Sarra Manning, nominated for The Worst Girlfriend in the World, is the only author in this category to have written for teen magazines – including J-17 and Elle Girl – prior to becoming a YA author.

The RoNA Rose Award

This award (formerly the Love Story of the Year) recognises the best in category/series and shorter romance for novels which focus on the developing relationship between the leading protagonists. Serials in magazines are also eligible.

Carol Townend’s novels are generally set in Medieval England and Europe, and she knows this award ceremony well, having won the RNA’s New Writer’s Award back in 1989. Her novel Unveiling Lady Clare went on to make the shortlist 26 years on.

Interestingly, medical romance makes another appearance on the shortlist this year: Caroline Anderson, who has written over 80 novels since 1991, specialises in medical romance, and her shortlisted book Risk of a Lifetime is about an “exceptionally handsome” Dr. Shackleton and his appearance in E.R.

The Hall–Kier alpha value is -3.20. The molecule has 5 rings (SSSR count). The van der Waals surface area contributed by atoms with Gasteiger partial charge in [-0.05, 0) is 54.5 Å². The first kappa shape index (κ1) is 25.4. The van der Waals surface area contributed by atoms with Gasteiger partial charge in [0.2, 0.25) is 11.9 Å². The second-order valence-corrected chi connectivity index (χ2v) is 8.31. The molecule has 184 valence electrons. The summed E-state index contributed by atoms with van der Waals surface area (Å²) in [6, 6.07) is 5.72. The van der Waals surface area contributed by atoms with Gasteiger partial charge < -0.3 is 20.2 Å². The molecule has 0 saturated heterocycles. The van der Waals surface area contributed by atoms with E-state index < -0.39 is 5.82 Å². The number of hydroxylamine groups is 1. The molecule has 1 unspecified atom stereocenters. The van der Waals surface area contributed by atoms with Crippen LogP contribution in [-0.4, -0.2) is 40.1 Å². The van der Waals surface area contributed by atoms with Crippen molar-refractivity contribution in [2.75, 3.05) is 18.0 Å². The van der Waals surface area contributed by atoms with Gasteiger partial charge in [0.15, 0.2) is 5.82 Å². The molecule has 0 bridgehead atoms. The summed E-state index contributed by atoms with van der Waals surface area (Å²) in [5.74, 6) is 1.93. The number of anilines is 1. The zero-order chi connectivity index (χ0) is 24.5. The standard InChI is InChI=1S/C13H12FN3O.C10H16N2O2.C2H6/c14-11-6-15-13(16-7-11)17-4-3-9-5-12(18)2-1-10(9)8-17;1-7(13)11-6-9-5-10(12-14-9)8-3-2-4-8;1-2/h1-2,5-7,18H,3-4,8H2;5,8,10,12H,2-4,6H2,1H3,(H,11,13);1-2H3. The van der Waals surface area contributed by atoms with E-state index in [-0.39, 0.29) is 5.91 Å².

Fiona Harper was also shortlisted for this award in 2013 for her novel Always the Best Man; but in 2015 it was Taming Her Italian Boss that made the shortlist.

Louise Allen’s Scandal’s Virgin – a Mills & Boon historical novel – won the award with her story of Lady Laura Campion who has the chance to transform her life and have a shot at happiness with the Earl of Wykeham.

We thoroughly enjoyed reading the contenders and winners for this year’s RoNA awards. Bring on next year’s event with more romance, passion and excitement.